When you buy online, you don’t get the chance to pick up items and look at them, but nfinite is working to change the way products are visualized online to make them seem more real.
The company, headquartered in France, has developed a SaaS-based visual e-merchandising platform with tools for creating 3D graphics for e-commerce. Based on nfinite’s performance over the past year, this is an area ripe for e-commerce and venture capital investors alike.
Here’s why: The company grew 10 times in annual recurring sales in the past year and was adopted by three of the world’s top five global retailers, Alexandre de Vigan, founder and CEO of nfinite, told Vidak For Congress. And the company announced $100 million in Series B financing on Tuesday, coming quickly after a $15 million Series A round announced in February.
The new round was led by Insight Partners and included participation from existing investor US Venture Partners and gives nfinite a total of $130 million in venture backed funding since the company was founded in 2017.
De Vigan and his team then started the company to provide better online real estate visual experiences, creating computer-based images to sell apartments. A year later, they realized there was a bigger market for e-commerce and shifted their focus there to drive more traffic and more sales. So instead of presenting an apartment, its images were used for furniture. Over the next few years, nfinite has scaled its platform across various industries, officially launching the version it is today in 2021.
De Vigan explained that as e-commerce is expected to grow by 50% to reach $7.4 trillion in revenue over the next four years, product visualization is the single point of contact.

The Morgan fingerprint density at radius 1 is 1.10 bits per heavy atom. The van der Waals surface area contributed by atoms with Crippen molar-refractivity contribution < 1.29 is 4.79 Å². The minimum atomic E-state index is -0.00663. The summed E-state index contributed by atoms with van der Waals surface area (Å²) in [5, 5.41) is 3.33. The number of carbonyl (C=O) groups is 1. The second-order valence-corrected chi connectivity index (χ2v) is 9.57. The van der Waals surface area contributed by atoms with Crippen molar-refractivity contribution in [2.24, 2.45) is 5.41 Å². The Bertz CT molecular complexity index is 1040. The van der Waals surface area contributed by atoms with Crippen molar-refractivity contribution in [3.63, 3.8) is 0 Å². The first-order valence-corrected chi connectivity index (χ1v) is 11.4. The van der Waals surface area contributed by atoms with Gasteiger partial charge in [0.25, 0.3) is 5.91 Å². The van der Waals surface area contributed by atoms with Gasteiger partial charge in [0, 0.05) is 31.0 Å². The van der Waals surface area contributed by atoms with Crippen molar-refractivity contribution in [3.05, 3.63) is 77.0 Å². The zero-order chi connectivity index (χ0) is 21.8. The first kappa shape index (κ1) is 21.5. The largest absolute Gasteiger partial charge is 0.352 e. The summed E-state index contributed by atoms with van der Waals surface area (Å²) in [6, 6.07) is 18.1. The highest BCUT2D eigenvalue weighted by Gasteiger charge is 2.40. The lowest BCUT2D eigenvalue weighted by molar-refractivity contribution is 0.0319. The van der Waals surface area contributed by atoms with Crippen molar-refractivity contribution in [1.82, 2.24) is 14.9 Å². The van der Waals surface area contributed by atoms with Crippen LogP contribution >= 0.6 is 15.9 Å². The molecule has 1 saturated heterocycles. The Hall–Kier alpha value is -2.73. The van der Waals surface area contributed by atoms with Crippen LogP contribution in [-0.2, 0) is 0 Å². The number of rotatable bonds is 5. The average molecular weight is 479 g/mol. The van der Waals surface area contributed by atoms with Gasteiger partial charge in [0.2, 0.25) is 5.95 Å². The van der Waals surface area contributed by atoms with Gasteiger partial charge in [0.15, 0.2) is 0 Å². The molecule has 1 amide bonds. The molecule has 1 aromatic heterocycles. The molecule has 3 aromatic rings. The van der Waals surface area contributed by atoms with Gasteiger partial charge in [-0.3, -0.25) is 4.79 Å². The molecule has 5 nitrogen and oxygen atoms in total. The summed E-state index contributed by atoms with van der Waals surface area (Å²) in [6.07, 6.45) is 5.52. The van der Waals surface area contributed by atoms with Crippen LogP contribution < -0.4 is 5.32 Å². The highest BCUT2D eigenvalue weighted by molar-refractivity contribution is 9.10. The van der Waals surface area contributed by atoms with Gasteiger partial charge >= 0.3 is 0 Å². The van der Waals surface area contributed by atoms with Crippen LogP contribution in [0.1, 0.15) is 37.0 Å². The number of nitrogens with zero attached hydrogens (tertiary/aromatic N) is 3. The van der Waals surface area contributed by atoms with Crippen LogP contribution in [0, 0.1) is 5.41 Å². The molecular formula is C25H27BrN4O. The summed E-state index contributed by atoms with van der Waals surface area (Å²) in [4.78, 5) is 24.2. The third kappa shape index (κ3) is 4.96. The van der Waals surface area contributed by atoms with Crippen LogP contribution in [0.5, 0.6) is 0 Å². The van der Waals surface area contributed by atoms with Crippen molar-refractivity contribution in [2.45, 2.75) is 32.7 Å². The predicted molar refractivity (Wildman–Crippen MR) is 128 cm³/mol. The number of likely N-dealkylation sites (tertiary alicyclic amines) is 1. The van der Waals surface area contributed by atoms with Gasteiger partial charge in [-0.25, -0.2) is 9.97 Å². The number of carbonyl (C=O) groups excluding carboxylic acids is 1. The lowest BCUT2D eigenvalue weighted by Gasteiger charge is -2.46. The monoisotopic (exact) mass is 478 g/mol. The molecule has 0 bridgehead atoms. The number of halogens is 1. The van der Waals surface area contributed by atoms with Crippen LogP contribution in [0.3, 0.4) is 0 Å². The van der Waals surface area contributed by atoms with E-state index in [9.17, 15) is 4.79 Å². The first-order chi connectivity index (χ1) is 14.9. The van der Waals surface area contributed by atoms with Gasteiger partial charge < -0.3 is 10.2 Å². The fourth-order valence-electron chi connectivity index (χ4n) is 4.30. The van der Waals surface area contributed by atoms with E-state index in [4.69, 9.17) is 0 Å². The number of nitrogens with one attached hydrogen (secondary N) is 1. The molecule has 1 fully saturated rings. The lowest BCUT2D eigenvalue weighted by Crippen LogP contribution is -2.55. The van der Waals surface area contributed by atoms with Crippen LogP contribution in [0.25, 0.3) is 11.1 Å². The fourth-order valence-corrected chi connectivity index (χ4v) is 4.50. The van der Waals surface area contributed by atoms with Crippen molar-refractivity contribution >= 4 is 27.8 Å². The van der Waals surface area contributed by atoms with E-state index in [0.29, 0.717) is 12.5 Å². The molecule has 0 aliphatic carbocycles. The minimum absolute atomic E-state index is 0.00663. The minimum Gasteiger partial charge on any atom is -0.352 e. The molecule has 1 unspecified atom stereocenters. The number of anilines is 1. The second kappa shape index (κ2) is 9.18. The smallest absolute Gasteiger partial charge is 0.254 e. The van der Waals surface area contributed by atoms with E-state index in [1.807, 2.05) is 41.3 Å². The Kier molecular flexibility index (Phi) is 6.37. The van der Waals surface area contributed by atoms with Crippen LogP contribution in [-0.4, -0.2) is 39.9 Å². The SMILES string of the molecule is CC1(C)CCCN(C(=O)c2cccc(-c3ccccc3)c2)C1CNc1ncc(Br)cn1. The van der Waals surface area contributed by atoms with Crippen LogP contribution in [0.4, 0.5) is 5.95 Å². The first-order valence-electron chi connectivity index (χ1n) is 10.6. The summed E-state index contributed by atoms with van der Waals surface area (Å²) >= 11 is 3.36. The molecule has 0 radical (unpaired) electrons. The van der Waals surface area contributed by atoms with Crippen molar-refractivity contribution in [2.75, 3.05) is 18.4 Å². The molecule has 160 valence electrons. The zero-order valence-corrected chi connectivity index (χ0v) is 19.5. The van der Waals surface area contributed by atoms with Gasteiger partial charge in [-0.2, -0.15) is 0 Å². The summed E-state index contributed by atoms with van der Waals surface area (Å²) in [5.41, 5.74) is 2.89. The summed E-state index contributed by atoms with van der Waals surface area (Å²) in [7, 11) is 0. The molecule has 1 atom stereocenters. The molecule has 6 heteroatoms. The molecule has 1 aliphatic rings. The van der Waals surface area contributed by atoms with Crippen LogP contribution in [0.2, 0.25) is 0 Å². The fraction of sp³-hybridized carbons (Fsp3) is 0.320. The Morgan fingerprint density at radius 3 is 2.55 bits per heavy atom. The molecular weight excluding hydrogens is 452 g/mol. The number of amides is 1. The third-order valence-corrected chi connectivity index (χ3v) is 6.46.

“Consumers want more and more, but e-commerce customers struggle with old static photos,” he added. “We wanted to build a SaaS e-merchandising platform to create unlimited images via a desktop so you can showcase your products. Our mission is to help shoppers understand the product better and have more confidence to shop online.”
He went on to say that a photo is “frozen in time”, it cannot be updated or modified, but by using computer generated images it can be converted into 3D so that it can be a living image that both customizable and updateable.
For example, you can take a sofa, display it in a living room, and then change the wallpaper for the season or focus it on trends. The effect is better images to generate more stats from the product, which means more conversion and less return, and save money for customers. De Vigan estimates double-digit savings on average and an improvement in metrics for its ecommerce customers.
In addition, nfinite also provides visual assets that are compatible with both web2 and web3 applications, so e-commerce customers will already have that capability as the future potential of the metaverse is realized.
Now that the company has laid the groundwork for automating 3D imaging at scale, de Vigan plans to use the new funding to scale nfinite’s sales and marketing teams. The company started in Europe with half of its R&D and marketplace in France and now its customer-facing operations are in the US. In 2021, the company had no customers in the US and now the region accounts for 80% of the company’s sales and 40% of its logos.
The company’s workforce grew to 100 from 40 a year ago, and the Vigan plans to have 250 employees over the next 12 months. It also yields hundreds of thousands of images that will run into the millions in the coming years.
“E-merchandising is the next revolution of e-commerce for us, so the next stage is to scale within that category in the US, Europe and Asia so that we become the standard,” he added.
Meanwhile, other companies have also found some venture capital for their approach to merchandising. For example, Lucky raised $3 million for its plug-in-play API for Shopify businesses, while Singapore-based Trax raised $640 million in Series E funding for its technology to manage store shelves.
As part of the investment, Rebecca Liu-Doyle, managing director at Insight Partners, has now joined nfinite’s board.
“nfinite is redefining the e-merchandising space with a platform that enables high-quality visual content to be produced at scale — and the largest, most innovative online retailers are already taking note,” she said in a statement. “The company has incredible growth potential and we couldn’t be more excited to partner with Alex and the nfinite team to help them see it through.”